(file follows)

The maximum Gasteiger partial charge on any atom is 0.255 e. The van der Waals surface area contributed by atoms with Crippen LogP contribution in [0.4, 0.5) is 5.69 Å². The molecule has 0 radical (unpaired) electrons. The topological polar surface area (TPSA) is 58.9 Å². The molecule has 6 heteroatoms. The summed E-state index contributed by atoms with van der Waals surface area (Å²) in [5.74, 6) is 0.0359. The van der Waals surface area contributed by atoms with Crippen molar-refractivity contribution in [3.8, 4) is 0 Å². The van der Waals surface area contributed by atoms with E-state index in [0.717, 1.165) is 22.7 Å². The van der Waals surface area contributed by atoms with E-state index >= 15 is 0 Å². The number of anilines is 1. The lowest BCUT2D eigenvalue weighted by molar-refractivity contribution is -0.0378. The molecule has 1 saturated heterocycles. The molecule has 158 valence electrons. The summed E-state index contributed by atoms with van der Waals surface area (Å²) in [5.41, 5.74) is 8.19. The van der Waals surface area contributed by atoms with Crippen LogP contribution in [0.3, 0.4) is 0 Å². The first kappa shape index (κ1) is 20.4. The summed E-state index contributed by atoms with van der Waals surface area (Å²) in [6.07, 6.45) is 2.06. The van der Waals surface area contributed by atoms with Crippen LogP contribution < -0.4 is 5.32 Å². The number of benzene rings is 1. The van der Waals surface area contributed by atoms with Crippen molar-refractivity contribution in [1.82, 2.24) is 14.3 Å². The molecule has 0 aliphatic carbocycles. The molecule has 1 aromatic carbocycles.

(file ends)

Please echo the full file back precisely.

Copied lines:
The maximum Gasteiger partial charge on any atom is 0.255 e. The van der Waals surface area contributed by atoms with Crippen LogP contribution in [0.4, 0.5) is 5.69 Å². The molecule has 0 radical (unpaired) electrons. The topological polar surface area (TPSA) is 58.9 Å². The molecule has 6 heteroatoms. The summed E-state index contributed by atoms with van der Waals surface area (Å²) in [5.74, 6) is 0.0359. The van der Waals surface area contributed by atoms with Crippen molar-refractivity contribution in [3.8, 4) is 0 Å². The van der Waals surface area contributed by atoms with E-state index in [0.717, 1.165) is 22.7 Å². The van der Waals surface area contributed by atoms with E-state index >= 15 is 0 Å². The number of anilines is 1. The lowest BCUT2D eigenvalue weighted by molar-refractivity contribution is -0.0378. The molecule has 1 saturated heterocycles. The molecule has 158 valence electrons. The summed E-state index contributed by atoms with van der Waals surface area (Å²) in [5.41, 5.74) is 8.19. The van der Waals surface area contributed by atoms with Crippen LogP contribution in [0.3, 0.4) is 0 Å². The first kappa shape index (κ1) is 20.4. The summed E-state index contributed by atoms with van der Waals surface area (Å²) in [6.07, 6.45) is 2.06. The van der Waals surface area contributed by atoms with Crippen LogP contribution < -0.4 is 5.32 Å². The number of benzene rings is 1. The van der Waals surface area contributed by atoms with Crippen molar-refractivity contribution in [1.82, 2.24) is 14.3 Å². The molecule has 0 aliphatic carbocycles. The molecule has 1 aromatic carbocycles.